Heavy Metals, Phosphates and Nitrates Levels in Vegetables: A Case Study of Kitale Municipality, Trans-Nzoia County, Kenya

37 Pages Posted: 13 Apr 2016

Date Written: April 9, 2016

Abstract

Trans-Nzoia county covers an area 2,469.90 Km2 with a total Population of 818,757 (Male 50%, Female 50%) and a poverty index of 5.2% (KNBS, 2011). The main economic activities in Tran-Nzoia county include horticulture, large and small scale maize farming , wheat farming, Tea, Coffee and fish farming. Effluents released from sewage treatment plant contain toxic metal pollutant whose uptake by vegetables is governed by their availability and concentration in the soil. Therefore such vegetables may accumulate pollutants in excessive amounts and this can ultimately, adversely harm humans and other species that depend on such crops for food. An evaluation of the variation of pollutant levels in vegetables and soil samples Bidii and Taito area in Kitale has been done. Two vegetable samples of were freshly harvested from two farms within the vicinity of Kitale municipality, Trans Nzoia county. The concentration of heavy metals which include, Pb, Cu, Zn and Cr, were determined using Atomic Absorption Spectroscopy (AAS). Levels of some anions (nitrate and phosphate) were determined using Uv-Vis Spectrophotometer. The heavy metal amounts detected in soils ranged between 0.544-0.396 mg/kg of Cu, 6.288-1.093 mg/kg of Zn, 4.588-0.988 mg/kg of Pb and 1.167-0.297 mg/kg of Cr. In the case of vegetables, they ranged from 1.110-0.224 mg/kg of Cu, 1.365-0.101 mg/kg of Zn, 1.842-0.859 mg/kg of Pb and 0.938-0.020 mg/kg of Cr. The concentrations of the anions ranged between 2.06-1.88 mg/kg nitrate and 4.99-4.66 mg/kg of phosphate in soils and 3.202-2.176 mg/kg of nitrate and 3.342-2.839 mg/kg of phosphate in vegetables. Overall, the present study showed that the heavy metal levels in soil were below the WHO permissible levels. However, the levels of Pb and Cr in vegetables were found to be above the WHO permissible levels. The high values might be attributed to the use of untreated effluents from the sewage treatment plant by farmers for the irrigation of these vegetables. Thus, the high values of these trace metals in the vegetable samples could put the consumers of these vegetables at health risk. Further works should be carried out in the soil samples were the vegetables are grown.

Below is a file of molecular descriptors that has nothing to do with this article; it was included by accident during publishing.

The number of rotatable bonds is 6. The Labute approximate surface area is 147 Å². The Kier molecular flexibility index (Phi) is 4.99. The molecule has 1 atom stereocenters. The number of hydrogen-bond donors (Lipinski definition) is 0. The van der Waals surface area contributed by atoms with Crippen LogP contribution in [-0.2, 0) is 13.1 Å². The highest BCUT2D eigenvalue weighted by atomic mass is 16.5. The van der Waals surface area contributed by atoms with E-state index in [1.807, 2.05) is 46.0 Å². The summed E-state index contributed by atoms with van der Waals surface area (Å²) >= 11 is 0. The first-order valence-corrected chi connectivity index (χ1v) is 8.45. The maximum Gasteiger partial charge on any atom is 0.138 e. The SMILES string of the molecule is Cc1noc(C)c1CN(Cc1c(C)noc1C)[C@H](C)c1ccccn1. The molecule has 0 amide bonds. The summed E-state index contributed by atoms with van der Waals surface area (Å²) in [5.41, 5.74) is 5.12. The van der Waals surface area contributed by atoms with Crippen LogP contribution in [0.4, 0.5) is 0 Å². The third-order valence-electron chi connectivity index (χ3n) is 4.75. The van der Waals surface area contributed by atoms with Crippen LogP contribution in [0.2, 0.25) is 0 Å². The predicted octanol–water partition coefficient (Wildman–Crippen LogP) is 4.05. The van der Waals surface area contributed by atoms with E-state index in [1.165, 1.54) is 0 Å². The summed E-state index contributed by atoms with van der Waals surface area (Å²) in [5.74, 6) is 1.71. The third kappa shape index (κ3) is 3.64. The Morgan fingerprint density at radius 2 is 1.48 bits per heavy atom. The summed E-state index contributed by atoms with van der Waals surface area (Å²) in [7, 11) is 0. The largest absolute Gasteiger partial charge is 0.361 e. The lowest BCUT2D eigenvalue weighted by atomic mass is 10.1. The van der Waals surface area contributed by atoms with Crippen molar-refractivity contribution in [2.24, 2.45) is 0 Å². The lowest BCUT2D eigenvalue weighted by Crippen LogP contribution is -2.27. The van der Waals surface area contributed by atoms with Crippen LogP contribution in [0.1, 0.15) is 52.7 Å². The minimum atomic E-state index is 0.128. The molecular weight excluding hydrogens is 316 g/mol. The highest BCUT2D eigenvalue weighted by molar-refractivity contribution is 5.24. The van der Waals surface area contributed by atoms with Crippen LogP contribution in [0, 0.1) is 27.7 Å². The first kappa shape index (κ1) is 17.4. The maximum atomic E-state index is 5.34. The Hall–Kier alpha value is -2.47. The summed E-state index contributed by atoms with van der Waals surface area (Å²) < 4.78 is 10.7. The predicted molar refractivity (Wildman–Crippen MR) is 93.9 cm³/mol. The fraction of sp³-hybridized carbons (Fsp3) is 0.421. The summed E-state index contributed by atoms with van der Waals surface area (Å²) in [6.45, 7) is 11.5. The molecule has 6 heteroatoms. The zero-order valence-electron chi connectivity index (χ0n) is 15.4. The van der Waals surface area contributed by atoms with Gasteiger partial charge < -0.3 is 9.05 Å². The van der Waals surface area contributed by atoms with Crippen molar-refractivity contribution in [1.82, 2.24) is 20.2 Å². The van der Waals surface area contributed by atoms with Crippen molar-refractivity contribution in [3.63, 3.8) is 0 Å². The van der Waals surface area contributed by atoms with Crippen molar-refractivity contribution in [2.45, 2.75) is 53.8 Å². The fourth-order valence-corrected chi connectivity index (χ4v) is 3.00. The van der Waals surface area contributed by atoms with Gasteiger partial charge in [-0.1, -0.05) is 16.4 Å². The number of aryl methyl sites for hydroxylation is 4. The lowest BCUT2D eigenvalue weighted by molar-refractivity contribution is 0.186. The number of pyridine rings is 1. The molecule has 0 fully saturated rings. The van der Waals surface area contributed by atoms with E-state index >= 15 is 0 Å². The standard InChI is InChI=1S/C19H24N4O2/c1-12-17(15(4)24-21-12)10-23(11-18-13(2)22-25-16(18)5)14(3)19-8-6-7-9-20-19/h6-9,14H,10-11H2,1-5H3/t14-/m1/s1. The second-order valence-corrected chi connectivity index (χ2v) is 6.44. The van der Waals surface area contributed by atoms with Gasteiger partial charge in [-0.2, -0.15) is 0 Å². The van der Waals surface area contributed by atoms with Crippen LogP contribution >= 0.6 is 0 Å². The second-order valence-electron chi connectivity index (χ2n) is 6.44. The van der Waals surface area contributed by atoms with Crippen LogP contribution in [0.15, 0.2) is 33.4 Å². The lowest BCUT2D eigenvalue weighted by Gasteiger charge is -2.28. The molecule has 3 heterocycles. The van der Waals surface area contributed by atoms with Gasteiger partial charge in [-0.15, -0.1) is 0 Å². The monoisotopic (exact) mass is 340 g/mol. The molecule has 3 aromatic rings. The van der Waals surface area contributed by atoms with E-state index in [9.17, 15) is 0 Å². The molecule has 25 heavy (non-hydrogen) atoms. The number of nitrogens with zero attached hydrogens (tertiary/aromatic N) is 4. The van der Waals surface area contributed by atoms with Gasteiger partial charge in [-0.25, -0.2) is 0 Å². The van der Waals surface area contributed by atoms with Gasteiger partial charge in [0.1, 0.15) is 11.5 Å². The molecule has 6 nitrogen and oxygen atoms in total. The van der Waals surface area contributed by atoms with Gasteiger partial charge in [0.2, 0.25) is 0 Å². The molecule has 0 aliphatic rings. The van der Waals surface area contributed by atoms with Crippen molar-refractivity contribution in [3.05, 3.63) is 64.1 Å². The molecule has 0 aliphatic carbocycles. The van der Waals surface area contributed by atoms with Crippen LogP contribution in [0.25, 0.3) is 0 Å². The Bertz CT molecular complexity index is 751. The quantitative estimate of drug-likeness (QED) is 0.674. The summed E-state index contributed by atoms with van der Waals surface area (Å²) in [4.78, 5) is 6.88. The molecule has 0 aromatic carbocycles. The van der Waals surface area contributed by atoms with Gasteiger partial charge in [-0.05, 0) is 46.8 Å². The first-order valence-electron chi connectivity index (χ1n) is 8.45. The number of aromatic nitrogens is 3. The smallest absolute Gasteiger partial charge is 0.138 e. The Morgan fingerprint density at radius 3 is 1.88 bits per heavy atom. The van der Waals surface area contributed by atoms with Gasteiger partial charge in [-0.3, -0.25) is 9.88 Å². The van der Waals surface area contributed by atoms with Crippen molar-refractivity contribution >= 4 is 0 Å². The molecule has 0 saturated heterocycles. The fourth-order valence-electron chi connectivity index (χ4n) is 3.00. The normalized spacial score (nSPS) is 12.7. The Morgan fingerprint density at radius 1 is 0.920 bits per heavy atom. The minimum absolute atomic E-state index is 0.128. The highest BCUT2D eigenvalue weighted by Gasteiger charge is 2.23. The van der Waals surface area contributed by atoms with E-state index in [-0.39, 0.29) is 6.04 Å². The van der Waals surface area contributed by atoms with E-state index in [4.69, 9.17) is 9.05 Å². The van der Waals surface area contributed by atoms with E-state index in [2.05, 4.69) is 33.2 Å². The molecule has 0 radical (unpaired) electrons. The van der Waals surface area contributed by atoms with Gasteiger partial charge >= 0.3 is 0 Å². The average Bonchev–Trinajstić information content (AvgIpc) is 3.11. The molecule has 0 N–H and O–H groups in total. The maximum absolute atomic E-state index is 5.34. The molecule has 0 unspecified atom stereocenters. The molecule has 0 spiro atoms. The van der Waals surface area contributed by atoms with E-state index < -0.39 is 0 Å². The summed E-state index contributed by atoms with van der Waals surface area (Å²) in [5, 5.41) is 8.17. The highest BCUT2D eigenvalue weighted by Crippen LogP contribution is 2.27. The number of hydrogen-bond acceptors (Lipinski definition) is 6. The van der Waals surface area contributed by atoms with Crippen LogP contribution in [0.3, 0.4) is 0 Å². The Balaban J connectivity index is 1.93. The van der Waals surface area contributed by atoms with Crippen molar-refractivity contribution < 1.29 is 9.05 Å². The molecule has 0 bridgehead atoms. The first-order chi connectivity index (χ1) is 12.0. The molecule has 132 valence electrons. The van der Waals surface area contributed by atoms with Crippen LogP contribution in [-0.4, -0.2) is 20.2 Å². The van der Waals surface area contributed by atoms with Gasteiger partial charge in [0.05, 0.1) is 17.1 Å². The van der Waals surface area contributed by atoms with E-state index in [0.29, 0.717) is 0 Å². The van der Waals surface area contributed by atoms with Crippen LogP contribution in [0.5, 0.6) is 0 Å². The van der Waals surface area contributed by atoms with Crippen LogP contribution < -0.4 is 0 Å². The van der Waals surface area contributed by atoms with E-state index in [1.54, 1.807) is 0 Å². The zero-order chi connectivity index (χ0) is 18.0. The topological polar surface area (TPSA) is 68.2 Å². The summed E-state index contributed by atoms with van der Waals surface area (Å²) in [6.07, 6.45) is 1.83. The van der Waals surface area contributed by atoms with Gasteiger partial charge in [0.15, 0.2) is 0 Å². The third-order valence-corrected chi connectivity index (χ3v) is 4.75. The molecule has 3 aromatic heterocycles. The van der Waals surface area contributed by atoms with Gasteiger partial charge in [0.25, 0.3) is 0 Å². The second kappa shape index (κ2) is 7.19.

Keywords: copper, lead, chromium, zinc, nitrates, phosphates, polluted soil and vegetables

Suggested Citation

Wamalwa, Kevin, Heavy Metals, Phosphates and Nitrates Levels in Vegetables: A Case Study of Kitale Municipality, Trans-Nzoia County, Kenya (April 9, 2016). Available at SSRN: https://ssrn.com/abstract=2761575 or http://dx.doi.org/10.2139/ssrn.2761575

Kevin Wamalwa (Contact Author)

University of Eldoret ( email )

1125
Eldoret, 30200
Kenya
+254728606060 (Phone)

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